|The Art Loss Register|
The history of The Art Loss Register (ALR) goes back to 1976, when The International Foundation for Art Research in New York established the archive of lost collectibles and cultural property. Officially The ALR was registered in 1990 in London, and currently is considered the biggest database of claimed art and antique. In 2013 the database contained around 350 000 objects.
In comparison, the database of
- Scotland Yard contains 57 500 objects,
- Interpol has 40 000 objects,
- FBI 8 000 objects.
The ALR is a commercial organization; the shareholders are Julian Radcliffe – 68%( 2013) and the auction houses Christie’s, Sotheby’s, Bonhams.
The Art Recovery Group (ARG), a nonprofit organization, has been established by Christopher A. Marinello, who earlier worked at The ALR and held 10% of its shares. The ARG uses the same database as The ALR, however unlike The ALR, it provides an opportunity to choose any agent to deal with the return of an object.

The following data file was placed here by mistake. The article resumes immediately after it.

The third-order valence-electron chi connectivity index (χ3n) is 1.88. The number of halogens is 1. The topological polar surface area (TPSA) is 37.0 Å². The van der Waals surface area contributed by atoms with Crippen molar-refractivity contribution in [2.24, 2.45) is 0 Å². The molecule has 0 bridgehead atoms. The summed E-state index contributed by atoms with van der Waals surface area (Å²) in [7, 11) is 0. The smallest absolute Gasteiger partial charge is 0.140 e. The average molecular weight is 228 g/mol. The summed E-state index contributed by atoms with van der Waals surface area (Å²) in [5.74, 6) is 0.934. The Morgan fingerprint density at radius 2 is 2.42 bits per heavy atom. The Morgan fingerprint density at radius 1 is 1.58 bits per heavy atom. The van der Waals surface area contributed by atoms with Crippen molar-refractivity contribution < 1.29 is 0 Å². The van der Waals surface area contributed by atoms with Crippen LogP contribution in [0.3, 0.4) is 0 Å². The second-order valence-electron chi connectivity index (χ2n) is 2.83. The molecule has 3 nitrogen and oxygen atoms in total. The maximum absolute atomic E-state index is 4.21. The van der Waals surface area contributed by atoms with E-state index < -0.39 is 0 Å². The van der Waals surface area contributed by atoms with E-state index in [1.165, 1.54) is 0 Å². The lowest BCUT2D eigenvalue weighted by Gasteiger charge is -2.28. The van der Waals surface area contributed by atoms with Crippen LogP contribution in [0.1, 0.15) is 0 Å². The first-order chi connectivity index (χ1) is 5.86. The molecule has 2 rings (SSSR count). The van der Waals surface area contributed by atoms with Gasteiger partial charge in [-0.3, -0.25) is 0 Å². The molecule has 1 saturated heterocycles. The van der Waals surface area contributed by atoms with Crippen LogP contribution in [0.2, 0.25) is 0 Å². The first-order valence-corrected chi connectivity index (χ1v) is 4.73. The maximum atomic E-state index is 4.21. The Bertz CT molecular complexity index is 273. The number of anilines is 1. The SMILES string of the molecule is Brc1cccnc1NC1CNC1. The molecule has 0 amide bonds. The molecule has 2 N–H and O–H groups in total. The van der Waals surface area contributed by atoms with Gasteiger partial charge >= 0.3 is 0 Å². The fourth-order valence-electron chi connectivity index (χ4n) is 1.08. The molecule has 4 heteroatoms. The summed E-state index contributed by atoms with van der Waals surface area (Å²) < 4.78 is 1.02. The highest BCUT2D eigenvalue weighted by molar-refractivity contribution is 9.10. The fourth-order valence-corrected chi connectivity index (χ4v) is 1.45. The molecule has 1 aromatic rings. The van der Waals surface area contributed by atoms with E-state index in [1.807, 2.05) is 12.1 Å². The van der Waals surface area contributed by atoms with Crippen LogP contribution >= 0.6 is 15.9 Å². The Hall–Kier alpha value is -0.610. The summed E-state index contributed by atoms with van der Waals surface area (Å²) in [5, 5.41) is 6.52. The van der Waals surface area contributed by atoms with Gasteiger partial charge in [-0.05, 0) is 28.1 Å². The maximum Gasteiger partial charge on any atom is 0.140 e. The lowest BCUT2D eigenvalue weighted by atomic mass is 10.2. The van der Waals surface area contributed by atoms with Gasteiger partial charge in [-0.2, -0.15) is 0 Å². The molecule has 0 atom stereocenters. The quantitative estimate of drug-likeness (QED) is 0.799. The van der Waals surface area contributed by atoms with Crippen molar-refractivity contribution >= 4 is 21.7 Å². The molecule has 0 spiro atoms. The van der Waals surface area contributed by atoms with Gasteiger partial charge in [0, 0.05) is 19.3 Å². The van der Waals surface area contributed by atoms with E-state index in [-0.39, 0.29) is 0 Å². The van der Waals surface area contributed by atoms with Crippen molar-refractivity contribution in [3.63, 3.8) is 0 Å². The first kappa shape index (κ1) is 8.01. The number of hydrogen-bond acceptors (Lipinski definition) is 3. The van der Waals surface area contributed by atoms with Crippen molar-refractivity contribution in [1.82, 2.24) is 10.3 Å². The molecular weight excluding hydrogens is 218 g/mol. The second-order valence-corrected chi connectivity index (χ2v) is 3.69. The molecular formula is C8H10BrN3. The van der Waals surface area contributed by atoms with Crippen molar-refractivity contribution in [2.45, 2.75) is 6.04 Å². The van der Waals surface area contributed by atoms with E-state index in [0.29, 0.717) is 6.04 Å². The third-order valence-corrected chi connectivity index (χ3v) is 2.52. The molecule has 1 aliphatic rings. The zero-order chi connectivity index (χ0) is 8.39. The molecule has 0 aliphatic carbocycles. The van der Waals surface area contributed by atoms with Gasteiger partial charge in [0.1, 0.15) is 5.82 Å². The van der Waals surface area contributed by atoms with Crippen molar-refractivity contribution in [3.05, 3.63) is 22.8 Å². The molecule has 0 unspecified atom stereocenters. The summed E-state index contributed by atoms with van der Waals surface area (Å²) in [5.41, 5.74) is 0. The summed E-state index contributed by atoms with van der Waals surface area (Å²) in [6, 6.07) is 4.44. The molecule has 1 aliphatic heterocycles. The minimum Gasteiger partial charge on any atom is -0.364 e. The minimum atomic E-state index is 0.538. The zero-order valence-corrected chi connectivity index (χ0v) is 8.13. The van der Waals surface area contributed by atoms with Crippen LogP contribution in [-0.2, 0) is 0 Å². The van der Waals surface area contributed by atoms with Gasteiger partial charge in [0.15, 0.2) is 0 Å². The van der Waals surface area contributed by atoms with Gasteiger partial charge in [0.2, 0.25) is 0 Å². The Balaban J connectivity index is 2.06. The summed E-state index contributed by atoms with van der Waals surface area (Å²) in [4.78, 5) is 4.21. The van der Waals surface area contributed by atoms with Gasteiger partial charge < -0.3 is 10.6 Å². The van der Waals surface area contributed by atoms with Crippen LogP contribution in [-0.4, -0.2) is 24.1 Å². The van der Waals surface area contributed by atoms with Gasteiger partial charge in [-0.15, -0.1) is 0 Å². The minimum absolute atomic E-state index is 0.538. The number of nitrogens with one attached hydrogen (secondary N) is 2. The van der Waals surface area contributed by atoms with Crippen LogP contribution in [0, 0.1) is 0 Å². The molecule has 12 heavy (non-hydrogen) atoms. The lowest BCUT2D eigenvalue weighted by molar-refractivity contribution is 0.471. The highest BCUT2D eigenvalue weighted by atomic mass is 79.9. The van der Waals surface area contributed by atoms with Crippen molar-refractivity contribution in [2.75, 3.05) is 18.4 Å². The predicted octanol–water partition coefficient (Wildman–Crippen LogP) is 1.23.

The annual fee for The ALR is GBP 500, and it includes 25 searches; auction houses work according to different rates due to the time limitations combined with the quick check of the catalogues. The ARG claims GBP 60 per one search; tariff package is also available. Upon the completion of the search, The ALR provides a search certificate, while The ARG gives a full report about the search results.
Sources: The Art Newspaper, The New York Times, Antiques Trade Gazette